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Improving the Quality of Long-Term Care COMMITTEE ON IMPROVING QUALITY IN LONG-TERM CARE PETER O. KOHLER (Chair), President, Oregon Health Sciences University RICHARD DELLA PENNA, Regional Elder Care Coordinator, Southern California Permanente Group, Kaiser Permanente PENNY HOLLANDER FELDMAN, Director, Center for Home Care Policy and Research, Vice President, Research and Evaluation, Visiting Nurse Service of New York JANET GEORGE, Former Vice President, Quality Improvement, Manor Care, Inc., Gaithersburg, Maryland CHARLENE A. HARRINGTON, Department of Social and Behavior Sciences, University of California ROSALIE A. KANE, Director, National LTC Resource Center, University of Minnesota VINCE MOR, Director, Center for Gerontology and Health Care Research, Brown University VIVIAN OMAGBEMI, Program Manager, Health and Human Services, Aging and Disability Services, Montgomery County, Maryland JAMES PERRIN, Associate Professor of Pediatrics, Harvard Medical School, Director, Division of General Pediatrics, and Director, MGH Center for Child and Adolescent Health Policy, Massachusetts General Hospital for Children, Boston LAURIE E. POWERS, Associate Professor and Co-Director of the Center on Self-Determination, Oregon Health Sciences University ELLEN REAP, Vice President, Senior Living Services, Adventist Health Care, Rockville, Maryland JOHN F. SCHNELLE, UCLA/Jewish Home Borun Center, Sepulvada VA Hospital, Reseda, California PAUL M. SCHYVE, Senior Vice President, Joint Commission on Accreditation of Healthcare Organizations, Oakbrook Terrace, Illinois ERIC TANGALOS, Professor of Medicine and Chair, Division of Community Internal Medicine, Mayo Clinic, Rochester, Minnesota ARTHUR Y. WEBB, President and CEO, Village Care of New York/Village Center for Care, Inc. JOSHUA M. WIENER, Principle Research Associate, The Urban Institute, Washington, D.C. KEREN BROWN WILSON, Former President and CEO, Assisted Living Concepts, Inc., Portland, Oregon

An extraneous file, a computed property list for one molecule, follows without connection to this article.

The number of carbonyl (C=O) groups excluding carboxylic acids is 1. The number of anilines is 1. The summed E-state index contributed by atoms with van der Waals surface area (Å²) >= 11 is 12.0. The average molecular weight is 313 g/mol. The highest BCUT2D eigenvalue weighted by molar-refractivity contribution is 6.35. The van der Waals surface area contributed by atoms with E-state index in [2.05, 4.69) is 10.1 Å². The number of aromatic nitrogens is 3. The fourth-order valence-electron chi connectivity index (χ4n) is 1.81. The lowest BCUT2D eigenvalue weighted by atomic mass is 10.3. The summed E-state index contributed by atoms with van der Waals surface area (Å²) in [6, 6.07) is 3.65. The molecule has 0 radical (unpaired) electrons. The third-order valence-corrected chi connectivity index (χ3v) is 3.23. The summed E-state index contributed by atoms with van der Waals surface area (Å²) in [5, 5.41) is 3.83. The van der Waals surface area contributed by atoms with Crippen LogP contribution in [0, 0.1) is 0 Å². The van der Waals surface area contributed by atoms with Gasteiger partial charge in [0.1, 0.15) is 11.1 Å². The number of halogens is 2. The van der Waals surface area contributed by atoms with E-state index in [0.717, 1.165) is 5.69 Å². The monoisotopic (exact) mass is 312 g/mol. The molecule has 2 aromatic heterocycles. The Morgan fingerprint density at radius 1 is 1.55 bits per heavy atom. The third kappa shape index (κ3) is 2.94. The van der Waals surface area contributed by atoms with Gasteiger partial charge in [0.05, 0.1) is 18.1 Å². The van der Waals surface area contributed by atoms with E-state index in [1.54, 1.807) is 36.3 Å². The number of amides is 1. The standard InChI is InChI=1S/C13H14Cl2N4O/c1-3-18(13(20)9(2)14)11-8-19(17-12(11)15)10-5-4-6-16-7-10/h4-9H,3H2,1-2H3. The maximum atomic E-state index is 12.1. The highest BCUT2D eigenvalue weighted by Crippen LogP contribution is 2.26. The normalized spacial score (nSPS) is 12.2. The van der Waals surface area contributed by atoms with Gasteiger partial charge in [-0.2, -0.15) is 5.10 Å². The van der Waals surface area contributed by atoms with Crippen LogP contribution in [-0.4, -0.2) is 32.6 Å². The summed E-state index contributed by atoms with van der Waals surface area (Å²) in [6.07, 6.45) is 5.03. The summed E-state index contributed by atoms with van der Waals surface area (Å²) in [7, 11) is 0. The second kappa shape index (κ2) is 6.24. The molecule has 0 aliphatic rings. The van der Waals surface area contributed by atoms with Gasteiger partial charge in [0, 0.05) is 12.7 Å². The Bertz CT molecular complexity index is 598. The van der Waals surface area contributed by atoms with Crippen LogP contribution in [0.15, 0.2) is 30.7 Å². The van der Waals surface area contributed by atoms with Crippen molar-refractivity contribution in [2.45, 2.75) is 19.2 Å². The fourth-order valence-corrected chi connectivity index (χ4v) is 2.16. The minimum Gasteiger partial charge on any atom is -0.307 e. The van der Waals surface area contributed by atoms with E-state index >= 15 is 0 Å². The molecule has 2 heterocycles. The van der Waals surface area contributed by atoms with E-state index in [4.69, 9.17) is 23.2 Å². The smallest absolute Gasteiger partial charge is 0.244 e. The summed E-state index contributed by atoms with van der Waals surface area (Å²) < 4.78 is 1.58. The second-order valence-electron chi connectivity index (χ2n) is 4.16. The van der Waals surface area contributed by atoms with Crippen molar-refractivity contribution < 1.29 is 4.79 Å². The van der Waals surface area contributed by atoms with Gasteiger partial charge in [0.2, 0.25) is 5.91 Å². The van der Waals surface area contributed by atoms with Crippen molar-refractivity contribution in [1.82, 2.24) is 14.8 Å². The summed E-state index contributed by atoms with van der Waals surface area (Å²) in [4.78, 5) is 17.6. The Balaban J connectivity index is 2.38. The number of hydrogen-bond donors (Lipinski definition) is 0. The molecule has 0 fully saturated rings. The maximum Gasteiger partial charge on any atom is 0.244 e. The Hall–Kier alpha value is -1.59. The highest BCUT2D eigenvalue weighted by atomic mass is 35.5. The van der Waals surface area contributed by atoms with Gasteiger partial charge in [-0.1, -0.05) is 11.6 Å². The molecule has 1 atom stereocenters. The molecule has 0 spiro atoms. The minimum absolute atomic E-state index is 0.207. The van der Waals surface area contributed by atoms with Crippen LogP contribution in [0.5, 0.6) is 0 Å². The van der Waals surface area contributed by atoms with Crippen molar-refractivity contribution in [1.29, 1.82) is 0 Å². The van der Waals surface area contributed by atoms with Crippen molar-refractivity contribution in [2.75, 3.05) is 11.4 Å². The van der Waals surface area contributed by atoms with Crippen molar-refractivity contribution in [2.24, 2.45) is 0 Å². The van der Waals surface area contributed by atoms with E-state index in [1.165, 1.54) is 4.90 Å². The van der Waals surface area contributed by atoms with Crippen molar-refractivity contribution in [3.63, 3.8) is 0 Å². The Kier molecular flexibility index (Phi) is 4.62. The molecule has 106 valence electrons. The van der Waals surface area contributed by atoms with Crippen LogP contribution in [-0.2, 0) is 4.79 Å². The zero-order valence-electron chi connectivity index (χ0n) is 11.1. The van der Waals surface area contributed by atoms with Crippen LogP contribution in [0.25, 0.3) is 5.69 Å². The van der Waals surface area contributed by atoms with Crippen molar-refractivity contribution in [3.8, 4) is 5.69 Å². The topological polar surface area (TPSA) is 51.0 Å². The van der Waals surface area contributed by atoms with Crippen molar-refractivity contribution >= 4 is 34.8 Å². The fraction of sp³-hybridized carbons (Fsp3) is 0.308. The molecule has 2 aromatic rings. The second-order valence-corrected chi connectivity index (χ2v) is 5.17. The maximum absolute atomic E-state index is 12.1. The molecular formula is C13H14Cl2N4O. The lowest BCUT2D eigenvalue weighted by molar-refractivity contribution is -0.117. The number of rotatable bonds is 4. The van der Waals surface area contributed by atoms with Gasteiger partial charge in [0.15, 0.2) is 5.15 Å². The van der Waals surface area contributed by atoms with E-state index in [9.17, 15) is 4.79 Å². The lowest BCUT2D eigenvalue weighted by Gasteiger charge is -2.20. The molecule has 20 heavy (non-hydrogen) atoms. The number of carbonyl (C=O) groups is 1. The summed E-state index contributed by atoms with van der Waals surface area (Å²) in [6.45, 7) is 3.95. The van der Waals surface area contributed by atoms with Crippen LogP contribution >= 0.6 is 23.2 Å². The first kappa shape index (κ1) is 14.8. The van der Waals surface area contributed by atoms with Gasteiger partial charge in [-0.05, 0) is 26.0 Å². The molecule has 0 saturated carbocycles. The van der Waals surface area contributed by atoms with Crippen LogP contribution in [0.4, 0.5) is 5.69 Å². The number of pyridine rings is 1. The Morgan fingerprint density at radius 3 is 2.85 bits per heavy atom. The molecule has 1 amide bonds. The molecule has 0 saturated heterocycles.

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Improving the Quality of Long-Term Care BOARD ON HEALTH CARE SERVICES INSTITUTE OF MEDICINE DON E. DETMER (Chair), Professor of Medical Education in Health Evaluation Sciences, University of Virginia BARBARA J. McNEIL (Vice Chair), Ridley Watts Professor, Department of Health Care Policy, Harvard Medical School LINDA AIKEN, The Claire Mo Fagin Leadership Professor of Nursing and Professor of Sociology, and Director of the Center for Health Outcomes and Policy Research, University of Pennsylvania STUART H. ALTMAN, Sol C. Chaikin Professor of National Health Policy, The Florence Heller Graduate School for Social Policy, Brandeis University HARRIS BERMAN, Chairman and Chief Executive Officer, Tufts Health Plan, Waltham, Massachusetts BRIAN BILES, Chair and Professor, Department of Health Services Management and Policy, The George Washington University, Washington, D.C. CHRISTINE CASSEL, Chairman, Henry L. Schwarz Department of Geriatrics and Adult Development, Mount Sinai Medical Center, New York City PAUL D. CLAYTON, Medical Informaticist, Intermountain Health Care, Salt Lake City, Utah PAUL F. GRINER, Vice President and Director, Center for the Assessment and Management of Change in Academic Medicine, Association of American Medical Colleges, Washington, D.C. RUBY P. HEARN, Senior Vice President, Robert Wood Johnson Foundation, Princeton, New Jersey PETER BARTON HUTT, Partner, Covington and Burling, Washington, D.C. ROBERT L. JOHNSON, Professor of Pediatrics and Clinical Psychiatry and Director of Adolescent and Young Adult Medicine, University of Medicine and Dentistry of New Jersey, New Jersey Medical School JACQUELINE KOSECOFF, President and Co-Chief Executive Officer, Protocare, Santa Monica, California SHEILA T. LEATHERMAN, Founder, The Center for Health Care Policy and Evaluation and Executive Vice President, United Health Group, Minneapolis, Minnesota UWE E. REINHARDT, James Madison Professor of Political Economy and Professor of Economics and Public Affairs, Princeton University SHOSHANNA SOFAER, Robert P. Luciano Professor of Health Care Policy, School of Public Affairs, Baruch College GAIL L. WARDEN, President and Chief Executive Officer, Henry Ford Health System, Detroit, Michigan JANET M. CORRIGAN, Director, Board on Health Care Services, IOM